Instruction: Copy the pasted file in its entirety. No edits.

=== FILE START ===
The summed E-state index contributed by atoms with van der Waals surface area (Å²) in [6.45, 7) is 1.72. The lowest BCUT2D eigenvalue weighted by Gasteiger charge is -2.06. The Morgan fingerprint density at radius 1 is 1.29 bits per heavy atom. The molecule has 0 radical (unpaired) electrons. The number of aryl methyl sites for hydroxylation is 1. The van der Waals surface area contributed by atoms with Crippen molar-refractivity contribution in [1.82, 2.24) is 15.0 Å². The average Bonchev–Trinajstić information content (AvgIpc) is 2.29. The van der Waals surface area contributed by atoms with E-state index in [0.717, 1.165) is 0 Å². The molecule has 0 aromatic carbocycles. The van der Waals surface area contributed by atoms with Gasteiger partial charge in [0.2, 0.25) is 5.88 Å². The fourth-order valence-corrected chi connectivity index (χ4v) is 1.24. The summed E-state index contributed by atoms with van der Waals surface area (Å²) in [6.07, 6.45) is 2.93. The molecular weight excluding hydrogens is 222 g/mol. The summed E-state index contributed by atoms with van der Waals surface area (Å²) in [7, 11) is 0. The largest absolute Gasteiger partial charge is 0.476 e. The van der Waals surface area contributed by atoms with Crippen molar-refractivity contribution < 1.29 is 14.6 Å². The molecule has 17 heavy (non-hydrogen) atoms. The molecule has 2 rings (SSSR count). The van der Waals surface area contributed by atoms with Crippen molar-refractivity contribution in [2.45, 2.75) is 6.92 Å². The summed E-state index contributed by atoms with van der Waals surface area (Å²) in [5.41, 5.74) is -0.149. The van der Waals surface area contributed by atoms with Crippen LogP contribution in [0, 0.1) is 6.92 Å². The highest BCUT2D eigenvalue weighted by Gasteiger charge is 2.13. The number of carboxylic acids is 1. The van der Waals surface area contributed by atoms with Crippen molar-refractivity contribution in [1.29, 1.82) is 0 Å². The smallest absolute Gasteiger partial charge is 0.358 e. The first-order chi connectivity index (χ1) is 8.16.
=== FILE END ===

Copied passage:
The summed E-state index contributed by atoms with van der Waals surface area (Å²) in [6.45, 7) is 1.72. The lowest BCUT2D eigenvalue weighted by Gasteiger charge is -2.06. The Morgan fingerprint density at radius 1 is 1.29 bits per heavy atom. The molecule has 0 radical (unpaired) electrons. The number of aryl methyl sites for hydroxylation is 1. The van der Waals surface area contributed by atoms with Crippen molar-refractivity contribution in [1.82, 2.24) is 15.0 Å². The average Bonchev–Trinajstić information content (AvgIpc) is 2.29. The van der Waals surface area contributed by atoms with E-state index in [0.717, 1.165) is 0 Å². The molecule has 0 aromatic carbocycles. The van der Waals surface area contributed by atoms with Gasteiger partial charge in [0.2, 0.25) is 5.88 Å². The fourth-order valence-corrected chi connectivity index (χ4v) is 1.24. The summed E-state index contributed by atoms with van der Waals surface area (Å²) in [6.07, 6.45) is 2.93. The molecular weight excluding hydrogens is 222 g/mol. The summed E-state index contributed by atoms with van der Waals surface area (Å²) in [7, 11) is 0. The largest absolute Gasteiger partial charge is 0.476 e. The van der Waals surface area contributed by atoms with Crippen molar-refractivity contribution < 1.29 is 14.6 Å². The molecule has 17 heavy (non-hydrogen) atoms. The molecule has 2 rings (SSSR count). The van der Waals surface area contributed by atoms with Crippen molar-refractivity contribution in [2.45, 2.75) is 6.92 Å². The summed E-state index contributed by atoms with van der Waals surface area (Å²) in [5.41, 5.74) is -0.149. The van der Waals surface area contributed by atoms with Crippen LogP contribution in [0, 0.1) is 6.92 Å². The highest BCUT2D eigenvalue weighted by Gasteiger charge is 2.13. The number of carboxylic acids is 1. The van der Waals surface area contributed by atoms with Crippen molar-refractivity contribution in [1.29, 1.82) is 0 Å². The smallest absolute Gasteiger partial charge is 0.358 e. The first-order chi connectivity index (χ1) is 8.16.